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10/10 2018

FEMALE OPEN-WHEEL SERIES TO LAUNCH IN 2019 WITH THE GOAL OF SENDING WOMEN TO F1…

W Series will be a Formula 1 ladder division for women using cars designed by Adrian Newey. PHOTO BY W SERIES 

(“RR-AZ SAYS, YOU CAN EITHER COMPETE, OR NOT.  DEVELOPING A RACING VERSION OF THE WNBA IS LIKELY NOT GOING TO VAULT ANYONE TO F-1.”)

 

The idea has already been met with resentment from prominent female racers

BY:  MATT WEAVER

A new all-female single-seater racing series launched on Wednesday with the stated goal of sending a woman to Formula 1.

W Series has the financial backing of former F1 driver David Coulthard and technical designer Adrian Newey. Veteran F1 team manager Dave Ryan will serve as the racing director. The league hopes to launch next May and will offer a prize fund of $1.5 million and free entry for 18-20 competitors who will be selected purely on merit after tests and appraisals.

The overall champion will collect $500,000, with prize money down to 18th place.

No woman has competed in Formula One since 1976. Overall, no woman has scored a point in F1, although Italian Lella Lombardi scored a half point in the shortened 1975 Spanish Grand Prix, and only two have started races since the championship began in 1950.

Lombardi started 12 races between 1974 and 1976. The last to attempt to enter a race was Italian Giovanna Amati, who failed to qualify in 1992.

W Series is expected to feature 30-minute races throughout Europe, with one round to be held in the United Kingdom. The series hopes to expand into Australia, Asia and North America.

The concept of all-female racing series had gained momentum in the face of controversy over the past two years, with many women racers adamant that they should be pitted against men rather than be separated from them.

Spainard Carmen Jorda received a vitriolic backlash when she advocated for such a series on the basis that women had a physical disadvantage to menand could not compete with them on a level field.

Meanwhile, Williams F1 deputy principal Claire Williams, said earlier this season that such a series would be a “regressive step.”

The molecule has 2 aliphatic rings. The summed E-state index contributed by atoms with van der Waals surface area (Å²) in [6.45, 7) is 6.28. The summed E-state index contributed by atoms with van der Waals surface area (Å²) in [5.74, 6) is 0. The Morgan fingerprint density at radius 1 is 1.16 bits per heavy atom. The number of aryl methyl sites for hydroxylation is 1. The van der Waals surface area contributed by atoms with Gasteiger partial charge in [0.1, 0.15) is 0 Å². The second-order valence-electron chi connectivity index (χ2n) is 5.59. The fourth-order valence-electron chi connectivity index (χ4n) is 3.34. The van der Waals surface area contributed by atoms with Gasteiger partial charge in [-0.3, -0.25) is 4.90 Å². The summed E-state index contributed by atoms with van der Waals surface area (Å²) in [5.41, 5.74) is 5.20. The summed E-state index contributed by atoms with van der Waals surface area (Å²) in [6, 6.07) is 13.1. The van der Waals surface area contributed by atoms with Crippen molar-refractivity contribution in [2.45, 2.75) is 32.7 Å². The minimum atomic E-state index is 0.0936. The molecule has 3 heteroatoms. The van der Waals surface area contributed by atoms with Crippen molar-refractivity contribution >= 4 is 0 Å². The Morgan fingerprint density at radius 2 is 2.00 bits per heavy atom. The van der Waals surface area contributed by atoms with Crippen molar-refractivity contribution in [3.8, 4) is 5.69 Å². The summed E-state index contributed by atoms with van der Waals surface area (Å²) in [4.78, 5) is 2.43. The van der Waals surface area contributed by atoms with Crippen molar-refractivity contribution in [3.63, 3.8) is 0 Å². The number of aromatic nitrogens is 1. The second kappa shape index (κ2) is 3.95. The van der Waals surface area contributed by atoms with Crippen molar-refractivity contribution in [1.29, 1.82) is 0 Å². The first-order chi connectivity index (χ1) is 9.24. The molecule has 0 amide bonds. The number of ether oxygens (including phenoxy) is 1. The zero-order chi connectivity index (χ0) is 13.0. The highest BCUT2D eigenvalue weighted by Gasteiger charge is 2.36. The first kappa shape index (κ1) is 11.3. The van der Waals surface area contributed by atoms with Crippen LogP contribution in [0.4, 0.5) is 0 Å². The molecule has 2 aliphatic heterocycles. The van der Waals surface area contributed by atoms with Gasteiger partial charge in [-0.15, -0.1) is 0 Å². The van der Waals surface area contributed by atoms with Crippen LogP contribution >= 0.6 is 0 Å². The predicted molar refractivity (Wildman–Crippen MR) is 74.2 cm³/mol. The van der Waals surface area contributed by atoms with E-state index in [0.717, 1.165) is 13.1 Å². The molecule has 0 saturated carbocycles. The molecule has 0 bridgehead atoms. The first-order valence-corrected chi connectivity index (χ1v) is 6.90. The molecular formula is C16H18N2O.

IndyCar veteran Pippa Mann disagrees with this series on a fundamental level.

“What a sad day for motorsport,” she tweeted overnight. “Those with funding to help female racers are choosing to segregate them as opposed to supporting them. I am deeply disappointed to see such a historic step backwards take place in my life time.”

In revealing the league, Coulthard said he believes women can compete with men on equal terms but needed a platform to show it without the expectation of providing funding and sponsorship.

“At the moment, however, women racing drivers tend to reach a ‘glass ceiling’ at around the GP3/Formula 3 level on their learning curve, often as a result of a lack of funding rather than a lack of talent,” Coulthard said.

“That’s why an all-new all-female single-seater motor racing series is required – W Series – to establish a competitive and constructive motorsport habitat in which our drivers will be able to equip themselves with the necessary skill-set eventually to move on up to existing high-level mainstream racing series and compete with the best male drivers on equal terms.”

W Series CEO Catherine Bond Muir, a British sports lawyer and corporate financier, provided the initial funding for the series.

“There are just too few women competing in single-seaters series at the moment,” Muir said. “W Series will increase that number very significantly in 2019, thereby powerfully unleashing the potential of many more female racing drivers.

“W Series drivers will become global superstars – inspirational role models for women everywhere – and every organization, every company, every sponsor and indeed every single person who helps W Series’ winners and champions achieve those ground-breaking successes will be able to celebrate their part in it, publicly, to lasting worldwide acclaim.

“W Series is an inspiring innovation whose time is now.”